There you go – 5 non-traditional tools to start the new year off on the right foot.

July 8 2009

Tracking bit.ly (and other short URLs) in Google Analytics

by MoreVisibility

Yesterday, during my normal browsing / question-answering time over on the Google Analytics Help Forum, I ran across a thread where a few folks were not seeing traffic from their bit.ly URLs in their Google Analytics profiles. For those of you who do not know what they are, or might have seen them somewhere before, bit.ly is a URL shortening website, where you can enter in a long URL and make it very short. Websites like bit.ly, SnipURL, Tiny.cc, and several others have become mega-popular over the last few years, as they have become vital in allowing people to share links via Facebook, Twitter, and LinkedIn. I’ve even started to see them appear in some newsletters and promotional emails as well.

While bit.ly type websites are great, they actually present an analytics tracking challenge. These sites typically redirect users from their website to your destination website, which causes Google Analytics to treat any visitor clicking on one of these links as “direct”, even though they really originated from your Facebook page, your monthly newsletter, or a press release (So technically, not tagging these URLs will also pollute your direct traffic segment, which was our blog post from earlier in the week).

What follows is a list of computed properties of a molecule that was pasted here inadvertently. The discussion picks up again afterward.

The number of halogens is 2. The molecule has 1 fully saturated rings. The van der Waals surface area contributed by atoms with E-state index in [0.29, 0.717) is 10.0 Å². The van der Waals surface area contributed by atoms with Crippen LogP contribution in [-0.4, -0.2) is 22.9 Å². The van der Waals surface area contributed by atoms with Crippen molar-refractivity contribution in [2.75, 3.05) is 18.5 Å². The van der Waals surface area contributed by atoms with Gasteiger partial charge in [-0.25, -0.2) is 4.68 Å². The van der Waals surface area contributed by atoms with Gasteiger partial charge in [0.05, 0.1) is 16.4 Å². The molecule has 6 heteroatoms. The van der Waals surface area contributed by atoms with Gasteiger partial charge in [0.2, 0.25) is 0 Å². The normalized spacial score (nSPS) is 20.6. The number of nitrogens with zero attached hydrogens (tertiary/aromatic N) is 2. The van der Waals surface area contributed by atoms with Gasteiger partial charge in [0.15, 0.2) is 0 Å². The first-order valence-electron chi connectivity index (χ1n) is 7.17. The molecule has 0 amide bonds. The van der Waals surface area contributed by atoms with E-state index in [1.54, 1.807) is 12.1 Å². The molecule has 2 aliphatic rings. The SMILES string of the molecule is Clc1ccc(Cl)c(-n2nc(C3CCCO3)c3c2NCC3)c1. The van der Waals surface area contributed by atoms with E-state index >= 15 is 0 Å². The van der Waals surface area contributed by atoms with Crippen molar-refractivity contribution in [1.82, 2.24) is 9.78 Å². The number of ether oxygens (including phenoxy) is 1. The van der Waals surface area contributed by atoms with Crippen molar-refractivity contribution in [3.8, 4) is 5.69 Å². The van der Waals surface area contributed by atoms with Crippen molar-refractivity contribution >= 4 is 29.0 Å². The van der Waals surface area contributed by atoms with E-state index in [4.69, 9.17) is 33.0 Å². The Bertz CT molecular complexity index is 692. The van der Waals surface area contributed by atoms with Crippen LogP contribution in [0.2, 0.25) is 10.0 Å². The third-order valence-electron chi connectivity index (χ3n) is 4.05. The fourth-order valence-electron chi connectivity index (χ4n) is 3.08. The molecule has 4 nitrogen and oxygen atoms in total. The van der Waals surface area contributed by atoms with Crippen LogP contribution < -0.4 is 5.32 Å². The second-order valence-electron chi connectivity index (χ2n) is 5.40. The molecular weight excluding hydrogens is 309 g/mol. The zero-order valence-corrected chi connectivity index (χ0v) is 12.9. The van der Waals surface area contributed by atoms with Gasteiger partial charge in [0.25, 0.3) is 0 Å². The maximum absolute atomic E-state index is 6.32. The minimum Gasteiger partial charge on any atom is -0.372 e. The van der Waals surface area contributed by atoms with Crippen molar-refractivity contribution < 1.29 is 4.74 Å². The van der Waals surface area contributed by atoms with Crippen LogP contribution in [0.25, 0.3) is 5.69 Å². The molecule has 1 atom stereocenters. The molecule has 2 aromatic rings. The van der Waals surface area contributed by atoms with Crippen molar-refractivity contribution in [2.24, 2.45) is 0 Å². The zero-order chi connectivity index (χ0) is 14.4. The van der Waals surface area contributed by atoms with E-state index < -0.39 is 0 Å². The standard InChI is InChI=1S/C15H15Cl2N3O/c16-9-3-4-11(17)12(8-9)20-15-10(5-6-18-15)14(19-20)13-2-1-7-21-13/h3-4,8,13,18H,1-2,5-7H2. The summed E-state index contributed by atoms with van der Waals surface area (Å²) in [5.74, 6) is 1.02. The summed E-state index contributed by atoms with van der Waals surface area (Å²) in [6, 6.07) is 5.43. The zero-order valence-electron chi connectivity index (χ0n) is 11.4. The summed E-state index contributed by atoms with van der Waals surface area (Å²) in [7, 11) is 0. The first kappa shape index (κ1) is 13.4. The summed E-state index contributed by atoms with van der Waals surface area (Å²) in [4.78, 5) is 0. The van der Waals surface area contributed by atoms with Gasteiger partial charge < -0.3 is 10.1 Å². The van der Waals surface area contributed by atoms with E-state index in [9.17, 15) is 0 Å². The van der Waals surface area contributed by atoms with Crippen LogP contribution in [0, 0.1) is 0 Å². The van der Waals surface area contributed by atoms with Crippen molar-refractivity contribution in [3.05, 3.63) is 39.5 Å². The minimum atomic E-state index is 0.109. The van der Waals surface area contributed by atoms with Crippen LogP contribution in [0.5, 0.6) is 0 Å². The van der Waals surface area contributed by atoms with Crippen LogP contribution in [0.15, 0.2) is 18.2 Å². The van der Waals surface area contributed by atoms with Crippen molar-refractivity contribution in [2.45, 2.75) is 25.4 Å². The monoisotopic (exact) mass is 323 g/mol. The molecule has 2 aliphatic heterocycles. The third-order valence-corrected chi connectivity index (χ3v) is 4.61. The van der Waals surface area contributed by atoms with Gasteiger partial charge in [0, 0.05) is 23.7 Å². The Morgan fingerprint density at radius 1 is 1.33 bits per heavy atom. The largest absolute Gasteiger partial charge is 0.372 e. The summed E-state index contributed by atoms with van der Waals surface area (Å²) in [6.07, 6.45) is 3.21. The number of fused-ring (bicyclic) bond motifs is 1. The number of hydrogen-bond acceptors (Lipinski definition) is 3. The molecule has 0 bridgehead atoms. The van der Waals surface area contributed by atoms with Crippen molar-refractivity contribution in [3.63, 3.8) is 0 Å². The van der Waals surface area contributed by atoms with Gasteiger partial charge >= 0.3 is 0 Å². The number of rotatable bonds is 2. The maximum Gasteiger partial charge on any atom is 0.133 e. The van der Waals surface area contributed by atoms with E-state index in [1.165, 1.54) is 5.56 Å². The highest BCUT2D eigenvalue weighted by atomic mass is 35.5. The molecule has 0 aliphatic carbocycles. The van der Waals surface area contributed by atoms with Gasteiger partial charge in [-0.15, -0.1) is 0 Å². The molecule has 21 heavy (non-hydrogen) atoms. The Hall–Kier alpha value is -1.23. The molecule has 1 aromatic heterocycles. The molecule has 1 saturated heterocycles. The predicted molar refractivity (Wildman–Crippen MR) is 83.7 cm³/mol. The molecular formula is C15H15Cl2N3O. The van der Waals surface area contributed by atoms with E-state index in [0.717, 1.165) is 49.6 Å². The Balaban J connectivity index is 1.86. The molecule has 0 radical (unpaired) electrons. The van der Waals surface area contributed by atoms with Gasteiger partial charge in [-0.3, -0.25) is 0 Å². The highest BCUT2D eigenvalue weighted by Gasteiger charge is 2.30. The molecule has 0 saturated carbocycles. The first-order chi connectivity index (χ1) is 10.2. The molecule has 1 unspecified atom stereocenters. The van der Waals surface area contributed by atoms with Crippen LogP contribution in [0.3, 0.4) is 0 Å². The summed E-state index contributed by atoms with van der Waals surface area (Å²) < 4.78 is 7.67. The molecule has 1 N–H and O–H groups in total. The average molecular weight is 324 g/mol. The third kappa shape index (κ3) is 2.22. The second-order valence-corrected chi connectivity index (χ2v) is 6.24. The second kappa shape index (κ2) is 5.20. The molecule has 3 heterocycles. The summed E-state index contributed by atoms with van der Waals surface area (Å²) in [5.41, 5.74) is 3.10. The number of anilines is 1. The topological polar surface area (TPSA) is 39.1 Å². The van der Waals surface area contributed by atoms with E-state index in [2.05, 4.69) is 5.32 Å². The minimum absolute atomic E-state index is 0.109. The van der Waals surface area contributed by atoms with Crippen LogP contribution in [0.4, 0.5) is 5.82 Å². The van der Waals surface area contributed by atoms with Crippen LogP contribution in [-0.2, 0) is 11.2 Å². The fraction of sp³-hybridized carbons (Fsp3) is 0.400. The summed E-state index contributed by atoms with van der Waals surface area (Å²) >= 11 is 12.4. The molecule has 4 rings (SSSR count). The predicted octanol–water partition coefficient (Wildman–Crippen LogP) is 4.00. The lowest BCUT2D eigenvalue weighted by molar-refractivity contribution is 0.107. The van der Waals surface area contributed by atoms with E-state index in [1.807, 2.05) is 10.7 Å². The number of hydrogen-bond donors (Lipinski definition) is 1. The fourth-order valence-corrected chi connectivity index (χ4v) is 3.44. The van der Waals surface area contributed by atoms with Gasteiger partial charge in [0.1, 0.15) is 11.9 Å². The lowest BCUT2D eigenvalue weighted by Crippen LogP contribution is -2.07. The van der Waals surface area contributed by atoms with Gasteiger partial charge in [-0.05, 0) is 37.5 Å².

So, what can you do to properly track your shortened URLs in Google Analytics? Take the following 4 steps for short URL tracking success:

1. Grab Your Destination URL – Copy the URL of the page that you ultimately want your visitors to land on.

Example: http://www.website.com/page.html

2. Run it through the Google Analytics Tool: URL BuilderThe URL Builder Tool will append the necessary query parameters to the end of your destination URL. This is the same page that is used when marketers want to track their non-AdWords cost-per-click traffic in GA.

Example: http://www.website.com/page.html?utm_source=facebook&utm_medium=social-media&utm_content=status-update&utm_campaign=social-media-traffic

3. Run your new URL through bit.ly (or your favorite URL shortener) – Copy your newly created URL and paste it into the URL shortening tool – you should now have a very short, but analytics-trackable URL.

Example: http://bit.ly/MrOle

4. Test your short link – Click on your short URL and make sure the long string of query parameters that you copied from step 2 appears in the address bar of your favorite browser. If the query parameters are there – and your destination page has the Google Analytics Tracking Code correctly installed – you should begin to see visits from your short URL in your All Traffic Sources report, within the Traffic Sources section. It’s a bit of a manual process – especially if you have a lot of short URLs everywhere – but it’s completely worth the time that it takes to run them through the URL Builder and appropriately track the visits off of these links in Google Analytics. The hard part will be figuring out what to use for the Source, Medium, and Campaign dimensions, because that is what is going to control how the data appears.

My advice: use a short, common-sense naming convention, and you really can’t go wrong.